Theft of memorial dedicated to black man treated as hate crime
The theft of a memorial dedicated to a black man is being treated as a hate crime by police.
The plaque, commemorating British-Nigerian David Oluwale, was taken on Monday just hours after it was unveiled on Leeds Bridge, where he was last seen alive in May 1969.
It was erected in his memory after he drowned when being chased by police.
A jury later convicted two officers - Sgt Kenneth Kitching and Insp Geoffrey Ellerker - of assault in connection with David’s death after they acquitted them of manslaughter.
But they became the first policemen involved in the death of a black person to be successfully prosecuted – in a landmark criminal case.
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The special unveiling ceremony, organised by Leeds Civic Trust and supported by the David Oluwale Memorial Association, concluded at 7pm.
It is believed the plaque was likely to have been removed sometime between 9.30pm and 10pm.
Leeds District Commander, Chief Superintendent Damien Miller said: “It is truly appallingly that someone would remove the plaque commemorating the life of David Oluwale.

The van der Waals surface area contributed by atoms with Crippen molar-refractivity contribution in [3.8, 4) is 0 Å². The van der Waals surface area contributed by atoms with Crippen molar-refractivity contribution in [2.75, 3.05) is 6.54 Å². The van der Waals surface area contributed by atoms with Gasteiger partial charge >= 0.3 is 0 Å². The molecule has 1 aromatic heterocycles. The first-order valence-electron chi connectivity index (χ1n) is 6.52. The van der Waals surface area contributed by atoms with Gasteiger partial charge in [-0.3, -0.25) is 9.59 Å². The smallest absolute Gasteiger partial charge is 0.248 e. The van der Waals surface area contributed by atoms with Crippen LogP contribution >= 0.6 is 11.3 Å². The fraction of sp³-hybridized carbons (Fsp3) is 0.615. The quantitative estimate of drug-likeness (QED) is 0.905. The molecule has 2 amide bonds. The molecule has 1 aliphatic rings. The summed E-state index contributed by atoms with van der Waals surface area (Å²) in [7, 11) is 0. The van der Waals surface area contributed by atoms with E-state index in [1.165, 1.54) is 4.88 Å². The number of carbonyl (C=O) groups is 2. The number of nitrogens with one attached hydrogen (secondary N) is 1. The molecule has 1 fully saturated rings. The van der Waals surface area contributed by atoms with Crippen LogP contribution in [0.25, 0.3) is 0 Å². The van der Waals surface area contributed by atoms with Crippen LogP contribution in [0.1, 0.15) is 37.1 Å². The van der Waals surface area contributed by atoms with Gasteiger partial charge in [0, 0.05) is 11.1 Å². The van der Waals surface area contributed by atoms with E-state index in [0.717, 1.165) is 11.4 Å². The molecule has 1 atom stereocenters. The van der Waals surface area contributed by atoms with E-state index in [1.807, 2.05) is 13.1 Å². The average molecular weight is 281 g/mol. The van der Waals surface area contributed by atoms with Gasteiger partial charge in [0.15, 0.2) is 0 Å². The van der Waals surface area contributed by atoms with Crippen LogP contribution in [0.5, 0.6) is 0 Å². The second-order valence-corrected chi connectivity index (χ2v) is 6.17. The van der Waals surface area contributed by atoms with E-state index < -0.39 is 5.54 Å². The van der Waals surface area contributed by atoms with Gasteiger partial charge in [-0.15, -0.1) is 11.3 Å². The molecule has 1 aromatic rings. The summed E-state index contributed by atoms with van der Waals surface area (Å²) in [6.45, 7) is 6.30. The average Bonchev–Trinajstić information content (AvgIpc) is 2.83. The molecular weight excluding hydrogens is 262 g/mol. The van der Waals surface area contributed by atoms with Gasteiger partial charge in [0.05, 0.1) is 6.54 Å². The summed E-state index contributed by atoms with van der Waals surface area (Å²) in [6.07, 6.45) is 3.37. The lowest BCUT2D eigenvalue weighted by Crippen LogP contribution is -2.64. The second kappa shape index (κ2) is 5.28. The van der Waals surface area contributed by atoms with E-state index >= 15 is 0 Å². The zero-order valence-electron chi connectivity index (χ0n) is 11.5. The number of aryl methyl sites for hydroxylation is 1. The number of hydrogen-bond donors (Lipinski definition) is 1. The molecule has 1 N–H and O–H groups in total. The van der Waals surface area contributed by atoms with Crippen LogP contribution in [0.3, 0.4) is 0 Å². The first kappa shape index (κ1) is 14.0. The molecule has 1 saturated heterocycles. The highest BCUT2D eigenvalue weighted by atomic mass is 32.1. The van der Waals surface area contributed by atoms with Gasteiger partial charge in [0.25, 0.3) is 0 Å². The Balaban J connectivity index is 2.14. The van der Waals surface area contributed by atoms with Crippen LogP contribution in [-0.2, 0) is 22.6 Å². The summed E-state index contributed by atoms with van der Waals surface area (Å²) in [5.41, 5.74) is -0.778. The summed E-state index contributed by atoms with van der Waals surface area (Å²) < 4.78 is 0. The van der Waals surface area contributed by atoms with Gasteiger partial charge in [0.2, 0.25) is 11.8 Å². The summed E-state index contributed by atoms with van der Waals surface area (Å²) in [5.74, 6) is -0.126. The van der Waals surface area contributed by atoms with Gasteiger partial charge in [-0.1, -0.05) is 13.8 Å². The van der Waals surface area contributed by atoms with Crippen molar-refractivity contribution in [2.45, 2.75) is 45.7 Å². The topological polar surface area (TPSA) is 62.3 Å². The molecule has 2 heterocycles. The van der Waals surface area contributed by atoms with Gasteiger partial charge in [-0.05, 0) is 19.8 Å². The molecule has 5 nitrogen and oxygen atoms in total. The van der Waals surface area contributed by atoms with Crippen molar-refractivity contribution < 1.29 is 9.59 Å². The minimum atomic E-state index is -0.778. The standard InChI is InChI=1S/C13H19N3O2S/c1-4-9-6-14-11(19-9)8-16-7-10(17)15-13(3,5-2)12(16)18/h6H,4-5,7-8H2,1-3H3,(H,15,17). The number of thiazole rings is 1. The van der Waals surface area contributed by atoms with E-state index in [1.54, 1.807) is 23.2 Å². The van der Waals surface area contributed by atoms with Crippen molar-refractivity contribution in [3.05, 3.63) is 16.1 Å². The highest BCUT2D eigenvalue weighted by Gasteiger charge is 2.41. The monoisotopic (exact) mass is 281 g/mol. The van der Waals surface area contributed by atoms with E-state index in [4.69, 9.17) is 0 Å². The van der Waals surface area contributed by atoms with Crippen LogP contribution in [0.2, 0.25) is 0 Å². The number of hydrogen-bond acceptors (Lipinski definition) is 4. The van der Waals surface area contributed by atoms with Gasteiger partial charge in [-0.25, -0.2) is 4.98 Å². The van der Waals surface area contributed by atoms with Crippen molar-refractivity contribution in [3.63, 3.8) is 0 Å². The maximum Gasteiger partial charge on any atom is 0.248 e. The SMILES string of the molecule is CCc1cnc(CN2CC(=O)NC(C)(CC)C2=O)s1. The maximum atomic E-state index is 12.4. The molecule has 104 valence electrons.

“We recognise the significant impact that this act will have had on all those involved in keeping David’s memory alive and on the wider community.
“The timing clearly suggests that this has been a deliberately targeted act and we are classing this as a hate crime.
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“We are treating this incident very seriously and have detectives from Leeds District CID carrying out extensive enquiries to identify who is responsible and to locate and recover the plaque.
“Leeds Bridge is in a busy area in the heart of the city centre and we would urge anyone who witnessed any suspicious activity or who has any information that could assist the investigation to contact us immediately.”
Anyone with information is asked to contact Leeds District CID via 101 quoting crime reference 13220222118 or online.
Information can also be given anonymously to Crimestoppers on 0800 555 111.